Meanwhile, at national level, Advocates for Natural Resources and Development (ANARDE) have acted as key advocates for the recognition of the rights of Nature in Uganda’s National Environment Act (2019), working in collaboration with The Gaia Foundation.

ANARDE has broken new ground by drawing on the country’s ecologically-rooted customary governance systems, like those of the Bagungu, and Earth Jurisprudence, inspired by Thomas Berry, as the cornerstones for recognising Nature’s Rights.

Frank Tumusiime, the Executive Director of ANARDE said:

“The process of recognition of customary governance structures and Earth Jurisprudence that supports sacred natural sites stems from recognising that nature has her own inherent right to exist and flourish. With a progressive law like the National Environment Act, 2019, and the Rights of Nature Regulations that will be developed, we shall soon be standing before courts of law with custodians and traditional leaders to champion the rights of lakes, rivers, trees, and other sensitive ecosystems. We only have to embed these in the law first!”

Both processes, at local and national level, have made one fact abundantly clear – Africa’s Indigenous and traditional Peoples have inherently recognised and respected the rights of Mother Earth for countless generations. Recognising their rights, practices and territories in law is therefore an essential step towards the goal of decolonisation and realising the rights of Mother Earth.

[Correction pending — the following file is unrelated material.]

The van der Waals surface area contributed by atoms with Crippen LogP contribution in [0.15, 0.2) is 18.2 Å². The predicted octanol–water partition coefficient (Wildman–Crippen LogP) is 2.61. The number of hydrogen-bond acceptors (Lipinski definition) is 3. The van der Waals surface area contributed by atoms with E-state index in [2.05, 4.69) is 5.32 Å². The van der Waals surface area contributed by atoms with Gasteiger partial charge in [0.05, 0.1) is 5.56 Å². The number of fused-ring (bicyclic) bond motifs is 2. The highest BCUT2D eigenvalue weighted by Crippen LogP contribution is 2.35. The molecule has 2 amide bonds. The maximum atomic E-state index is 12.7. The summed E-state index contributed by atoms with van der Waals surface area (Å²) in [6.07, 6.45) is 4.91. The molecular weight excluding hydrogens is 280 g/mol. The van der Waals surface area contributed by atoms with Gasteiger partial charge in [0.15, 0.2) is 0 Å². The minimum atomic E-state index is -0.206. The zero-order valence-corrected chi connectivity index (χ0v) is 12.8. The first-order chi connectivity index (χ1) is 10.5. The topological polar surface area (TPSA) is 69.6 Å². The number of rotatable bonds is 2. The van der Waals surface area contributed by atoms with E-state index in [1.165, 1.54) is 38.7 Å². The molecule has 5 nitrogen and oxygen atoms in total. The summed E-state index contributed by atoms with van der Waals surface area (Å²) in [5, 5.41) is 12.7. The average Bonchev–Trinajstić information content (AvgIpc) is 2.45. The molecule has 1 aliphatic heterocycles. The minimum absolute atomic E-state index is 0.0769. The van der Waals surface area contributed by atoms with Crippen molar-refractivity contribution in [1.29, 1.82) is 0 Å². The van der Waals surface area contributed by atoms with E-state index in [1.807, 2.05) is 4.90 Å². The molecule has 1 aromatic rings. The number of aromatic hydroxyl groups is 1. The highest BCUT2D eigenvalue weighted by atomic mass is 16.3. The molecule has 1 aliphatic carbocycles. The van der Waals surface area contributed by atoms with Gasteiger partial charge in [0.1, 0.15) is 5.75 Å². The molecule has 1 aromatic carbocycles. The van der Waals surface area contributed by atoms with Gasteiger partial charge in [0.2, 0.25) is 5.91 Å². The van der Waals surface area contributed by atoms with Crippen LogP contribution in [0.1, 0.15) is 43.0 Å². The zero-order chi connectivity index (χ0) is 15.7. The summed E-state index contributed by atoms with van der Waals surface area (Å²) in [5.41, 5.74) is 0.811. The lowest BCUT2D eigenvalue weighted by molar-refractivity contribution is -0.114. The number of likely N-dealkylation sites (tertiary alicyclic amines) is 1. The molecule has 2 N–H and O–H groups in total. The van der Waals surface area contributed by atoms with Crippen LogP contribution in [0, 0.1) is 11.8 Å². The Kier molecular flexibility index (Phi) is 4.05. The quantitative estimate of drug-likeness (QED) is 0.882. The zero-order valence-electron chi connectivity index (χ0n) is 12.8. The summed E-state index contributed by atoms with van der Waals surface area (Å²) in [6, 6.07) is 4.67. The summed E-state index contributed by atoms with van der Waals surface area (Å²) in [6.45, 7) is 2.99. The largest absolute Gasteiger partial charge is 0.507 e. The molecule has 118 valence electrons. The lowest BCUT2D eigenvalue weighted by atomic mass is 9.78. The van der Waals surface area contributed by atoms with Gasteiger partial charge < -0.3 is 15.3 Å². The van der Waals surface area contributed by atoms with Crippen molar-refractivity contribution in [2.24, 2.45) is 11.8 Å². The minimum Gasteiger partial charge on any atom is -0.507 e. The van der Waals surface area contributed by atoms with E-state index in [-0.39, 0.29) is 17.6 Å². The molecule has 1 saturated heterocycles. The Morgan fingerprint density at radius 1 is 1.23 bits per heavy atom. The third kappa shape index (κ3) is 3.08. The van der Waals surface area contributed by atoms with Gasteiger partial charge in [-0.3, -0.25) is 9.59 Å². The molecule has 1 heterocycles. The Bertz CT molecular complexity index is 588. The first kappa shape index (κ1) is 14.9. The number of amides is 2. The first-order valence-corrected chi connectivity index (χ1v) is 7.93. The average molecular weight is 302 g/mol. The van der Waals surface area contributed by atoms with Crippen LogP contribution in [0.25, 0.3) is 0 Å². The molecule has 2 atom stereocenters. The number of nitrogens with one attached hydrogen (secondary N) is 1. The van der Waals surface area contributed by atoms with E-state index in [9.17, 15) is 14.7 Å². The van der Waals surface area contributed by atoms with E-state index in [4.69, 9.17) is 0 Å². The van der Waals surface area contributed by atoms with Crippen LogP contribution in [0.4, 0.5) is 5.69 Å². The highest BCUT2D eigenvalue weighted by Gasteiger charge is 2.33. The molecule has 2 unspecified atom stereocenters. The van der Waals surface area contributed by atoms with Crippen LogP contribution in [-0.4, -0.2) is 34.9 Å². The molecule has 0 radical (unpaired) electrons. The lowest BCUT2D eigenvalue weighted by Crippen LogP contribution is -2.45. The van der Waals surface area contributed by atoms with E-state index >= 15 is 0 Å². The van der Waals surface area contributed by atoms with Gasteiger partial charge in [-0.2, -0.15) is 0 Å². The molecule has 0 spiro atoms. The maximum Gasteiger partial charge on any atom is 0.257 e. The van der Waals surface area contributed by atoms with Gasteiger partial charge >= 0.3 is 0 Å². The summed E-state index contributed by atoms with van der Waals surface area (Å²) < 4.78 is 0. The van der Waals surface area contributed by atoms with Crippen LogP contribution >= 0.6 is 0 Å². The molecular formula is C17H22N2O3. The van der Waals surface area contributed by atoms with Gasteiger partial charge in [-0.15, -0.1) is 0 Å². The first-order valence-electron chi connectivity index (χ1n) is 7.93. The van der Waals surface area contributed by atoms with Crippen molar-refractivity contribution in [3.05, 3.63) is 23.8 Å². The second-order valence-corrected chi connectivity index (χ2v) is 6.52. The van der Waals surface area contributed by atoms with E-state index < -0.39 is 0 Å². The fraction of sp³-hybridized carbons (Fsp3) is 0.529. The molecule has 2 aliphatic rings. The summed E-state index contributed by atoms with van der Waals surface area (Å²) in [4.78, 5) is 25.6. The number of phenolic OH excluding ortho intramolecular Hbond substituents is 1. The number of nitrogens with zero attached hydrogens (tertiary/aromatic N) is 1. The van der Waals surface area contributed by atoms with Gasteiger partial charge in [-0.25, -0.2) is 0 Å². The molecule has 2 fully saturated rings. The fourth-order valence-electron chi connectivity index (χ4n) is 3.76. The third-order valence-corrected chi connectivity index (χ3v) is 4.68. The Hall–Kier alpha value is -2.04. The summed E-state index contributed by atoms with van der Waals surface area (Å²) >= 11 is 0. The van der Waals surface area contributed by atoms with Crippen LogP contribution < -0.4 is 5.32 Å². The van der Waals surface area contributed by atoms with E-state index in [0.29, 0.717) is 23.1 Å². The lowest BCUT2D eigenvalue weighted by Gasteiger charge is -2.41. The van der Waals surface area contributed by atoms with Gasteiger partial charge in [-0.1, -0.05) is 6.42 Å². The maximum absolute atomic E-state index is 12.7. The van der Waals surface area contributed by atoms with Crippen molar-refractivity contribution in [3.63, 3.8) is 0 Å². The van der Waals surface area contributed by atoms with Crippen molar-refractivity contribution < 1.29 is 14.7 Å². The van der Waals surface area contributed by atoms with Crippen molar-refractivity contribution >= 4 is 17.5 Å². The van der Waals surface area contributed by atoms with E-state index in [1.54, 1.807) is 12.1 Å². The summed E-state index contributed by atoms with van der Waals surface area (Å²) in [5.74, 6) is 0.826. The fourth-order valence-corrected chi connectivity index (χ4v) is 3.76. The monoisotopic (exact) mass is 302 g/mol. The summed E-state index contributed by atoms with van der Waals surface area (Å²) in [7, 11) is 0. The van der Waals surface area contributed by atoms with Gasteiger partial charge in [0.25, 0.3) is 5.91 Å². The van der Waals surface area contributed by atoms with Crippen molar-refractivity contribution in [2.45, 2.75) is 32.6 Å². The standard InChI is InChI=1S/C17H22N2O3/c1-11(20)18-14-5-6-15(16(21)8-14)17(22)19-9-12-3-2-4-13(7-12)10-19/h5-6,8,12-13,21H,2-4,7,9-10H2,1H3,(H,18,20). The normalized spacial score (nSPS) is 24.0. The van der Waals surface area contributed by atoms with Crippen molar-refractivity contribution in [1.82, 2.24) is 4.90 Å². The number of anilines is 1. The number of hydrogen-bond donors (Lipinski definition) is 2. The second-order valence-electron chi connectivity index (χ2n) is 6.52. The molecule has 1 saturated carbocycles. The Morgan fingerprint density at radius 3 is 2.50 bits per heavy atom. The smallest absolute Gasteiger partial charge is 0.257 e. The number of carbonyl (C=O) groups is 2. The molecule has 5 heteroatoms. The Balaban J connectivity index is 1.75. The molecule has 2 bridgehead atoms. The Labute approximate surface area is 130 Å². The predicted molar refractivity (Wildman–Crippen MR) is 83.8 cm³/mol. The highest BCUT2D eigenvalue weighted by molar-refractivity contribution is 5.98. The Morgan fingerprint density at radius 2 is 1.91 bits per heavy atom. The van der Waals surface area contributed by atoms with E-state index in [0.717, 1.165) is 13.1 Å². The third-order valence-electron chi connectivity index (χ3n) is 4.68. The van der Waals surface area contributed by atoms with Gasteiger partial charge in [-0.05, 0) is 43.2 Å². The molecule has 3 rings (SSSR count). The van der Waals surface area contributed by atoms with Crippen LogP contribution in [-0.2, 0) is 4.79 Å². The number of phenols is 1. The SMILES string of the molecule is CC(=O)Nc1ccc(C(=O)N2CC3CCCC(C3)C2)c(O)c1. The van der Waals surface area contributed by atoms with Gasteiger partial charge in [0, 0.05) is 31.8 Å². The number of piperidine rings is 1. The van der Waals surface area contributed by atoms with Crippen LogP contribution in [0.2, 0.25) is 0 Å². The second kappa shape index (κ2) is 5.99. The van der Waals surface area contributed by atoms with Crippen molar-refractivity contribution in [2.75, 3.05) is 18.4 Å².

Earth Jurisprudence in Uganda and Africa

Sacred site custodians from Tharaka, Kenya, who are walking a similar path towards revival. Photo: Hannibal Rhoades

These promising developments at district and national level in Uganda are part of a wider movement in Africa, committed to reviving Indigenous knowledge and customary governance systems.

Together with Indigenous and traditional communities, an African Earth Jurisprudence Collective are working in East, West, Central and Southern Africa to revive and re-valorise ways of life that defend and restore the relationship between Africa’s peoples and her lands, waters and forests after centuries of colonial harm.

Central to this work is the philosophy and practice of Earth Jurisprudence, which calls for a transformation of our relationship with Mother Earth, from human-centred to Earth-centred cosmologies, ways of living, laws and governance.

“The planetary ecological and climate emergencies and growing injustices we face cannot be solved by the same thinking and systems that created them. Africa’s rich cultural heritage, which sustained the continents biodiversity for millennia, is the root from which a viable future can grow. Earth Jurisprudence reminds us that for most of human history we understood that human laws must be derived from the laws that govern life, so that we do not destroy our source of life, Mother Earth. The Bagungu’s story shows that Earth-centred cultures can be revived across Africa”, observes Liz Hosken, Director of The Gaia Foundation.

There is a lot more to be done, but hopes are high among the Bagungu, councillors and their allies in Uganda and around the planet.